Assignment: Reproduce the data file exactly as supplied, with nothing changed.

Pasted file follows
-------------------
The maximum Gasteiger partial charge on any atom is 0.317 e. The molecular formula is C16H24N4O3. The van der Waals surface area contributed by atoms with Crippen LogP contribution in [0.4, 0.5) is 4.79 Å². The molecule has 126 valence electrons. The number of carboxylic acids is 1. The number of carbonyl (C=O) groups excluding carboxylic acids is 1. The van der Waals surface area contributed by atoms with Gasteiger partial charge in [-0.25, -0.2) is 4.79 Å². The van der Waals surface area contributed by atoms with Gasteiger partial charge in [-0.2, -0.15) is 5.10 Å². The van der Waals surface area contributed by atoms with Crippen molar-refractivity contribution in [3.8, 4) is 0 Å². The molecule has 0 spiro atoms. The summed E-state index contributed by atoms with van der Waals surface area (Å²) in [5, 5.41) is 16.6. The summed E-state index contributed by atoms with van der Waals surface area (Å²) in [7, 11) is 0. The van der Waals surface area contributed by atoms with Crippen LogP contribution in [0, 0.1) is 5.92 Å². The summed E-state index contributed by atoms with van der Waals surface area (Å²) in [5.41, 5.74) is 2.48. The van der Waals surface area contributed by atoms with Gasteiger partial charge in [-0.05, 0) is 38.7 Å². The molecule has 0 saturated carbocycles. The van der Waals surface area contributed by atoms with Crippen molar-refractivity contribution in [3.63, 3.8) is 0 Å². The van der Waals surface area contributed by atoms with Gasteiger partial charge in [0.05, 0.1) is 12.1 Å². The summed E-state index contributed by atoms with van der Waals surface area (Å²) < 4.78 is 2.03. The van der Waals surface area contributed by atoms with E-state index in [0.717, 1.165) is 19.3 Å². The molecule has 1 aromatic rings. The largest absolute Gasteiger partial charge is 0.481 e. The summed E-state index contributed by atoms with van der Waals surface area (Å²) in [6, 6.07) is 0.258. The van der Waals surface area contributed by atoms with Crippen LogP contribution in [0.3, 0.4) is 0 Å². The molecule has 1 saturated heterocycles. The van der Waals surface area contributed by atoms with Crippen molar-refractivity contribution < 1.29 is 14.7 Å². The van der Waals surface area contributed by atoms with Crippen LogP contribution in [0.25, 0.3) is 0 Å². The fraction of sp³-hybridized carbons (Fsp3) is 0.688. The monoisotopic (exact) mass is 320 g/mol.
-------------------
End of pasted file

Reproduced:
The maximum Gasteiger partial charge on any atom is 0.317 e. The molecular formula is C16H24N4O3. The van der Waals surface area contributed by atoms with Crippen LogP contribution in [0.4, 0.5) is 4.79 Å². The molecule has 126 valence electrons. The number of carboxylic acids is 1. The number of carbonyl (C=O) groups excluding carboxylic acids is 1. The van der Waals surface area contributed by atoms with Gasteiger partial charge in [-0.25, -0.2) is 4.79 Å². The van der Waals surface area contributed by atoms with Gasteiger partial charge in [-0.2, -0.15) is 5.10 Å². The van der Waals surface area contributed by atoms with Crippen molar-refractivity contribution in [3.8, 4) is 0 Å². The molecule has 0 spiro atoms. The summed E-state index contributed by atoms with van der Waals surface area (Å²) in [5, 5.41) is 16.6. The summed E-state index contributed by atoms with van der Waals surface area (Å²) in [7, 11) is 0. The van der Waals surface area contributed by atoms with Crippen LogP contribution in [0, 0.1) is 5.92 Å². The summed E-state index contributed by atoms with van der Waals surface area (Å²) in [5.41, 5.74) is 2.48. The van der Waals surface area contributed by atoms with Gasteiger partial charge in [-0.05, 0) is 38.7 Å². The molecule has 0 saturated carbocycles. The van der Waals surface area contributed by atoms with Crippen molar-refractivity contribution in [3.63, 3.8) is 0 Å². The van der Waals surface area contributed by atoms with Gasteiger partial charge in [0.05, 0.1) is 12.1 Å². The summed E-state index contributed by atoms with van der Waals surface area (Å²) < 4.78 is 2.03. The van der Waals surface area contributed by atoms with E-state index in [0.717, 1.165) is 19.3 Å². The molecule has 1 aromatic rings. The largest absolute Gasteiger partial charge is 0.481 e. The summed E-state index contributed by atoms with van der Waals surface area (Å²) in [6, 6.07) is 0.258. The van der Waals surface area contributed by atoms with Crippen LogP contribution in [0.3, 0.4) is 0 Å². The molecule has 1 saturated heterocycles. The van der Waals surface area contributed by atoms with Crippen molar-refractivity contribution < 1.29 is 14.7 Å². The van der Waals surface area contributed by atoms with Crippen LogP contribution in [0.25, 0.3) is 0 Å². The fraction of sp³-hybridized carbons (Fsp3) is 0.688. The monoisotopic (exact) mass is 320 g/mol.